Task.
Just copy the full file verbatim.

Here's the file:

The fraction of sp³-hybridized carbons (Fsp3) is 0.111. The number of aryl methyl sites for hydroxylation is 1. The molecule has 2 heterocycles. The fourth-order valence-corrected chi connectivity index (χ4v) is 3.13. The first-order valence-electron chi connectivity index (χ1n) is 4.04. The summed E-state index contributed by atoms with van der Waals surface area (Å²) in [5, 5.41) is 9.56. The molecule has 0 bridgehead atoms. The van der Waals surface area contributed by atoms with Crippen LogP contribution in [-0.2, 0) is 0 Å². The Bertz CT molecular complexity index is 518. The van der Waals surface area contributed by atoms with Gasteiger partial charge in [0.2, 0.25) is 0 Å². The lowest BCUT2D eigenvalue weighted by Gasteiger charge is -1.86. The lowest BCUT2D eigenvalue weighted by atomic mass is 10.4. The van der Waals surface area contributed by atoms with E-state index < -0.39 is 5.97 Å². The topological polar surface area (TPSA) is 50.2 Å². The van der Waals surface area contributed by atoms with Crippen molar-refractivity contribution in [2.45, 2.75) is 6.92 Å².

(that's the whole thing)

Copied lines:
The fraction of sp³-hybridized carbons (Fsp3) is 0.111. The number of aryl methyl sites for hydroxylation is 1. The molecule has 2 heterocycles. The fourth-order valence-corrected chi connectivity index (χ4v) is 3.13. The first-order valence-electron chi connectivity index (χ1n) is 4.04. The summed E-state index contributed by atoms with van der Waals surface area (Å²) in [5, 5.41) is 9.56. The molecule has 0 bridgehead atoms. The van der Waals surface area contributed by atoms with Crippen LogP contribution in [-0.2, 0) is 0 Å². The Bertz CT molecular complexity index is 518. The van der Waals surface area contributed by atoms with Gasteiger partial charge in [0.2, 0.25) is 0 Å². The lowest BCUT2D eigenvalue weighted by Gasteiger charge is -1.86. The lowest BCUT2D eigenvalue weighted by atomic mass is 10.4. The van der Waals surface area contributed by atoms with E-state index < -0.39 is 5.97 Å². The topological polar surface area (TPSA) is 50.2 Å². The van der Waals surface area contributed by atoms with Crippen molar-refractivity contribution in [2.45, 2.75) is 6.92 Å².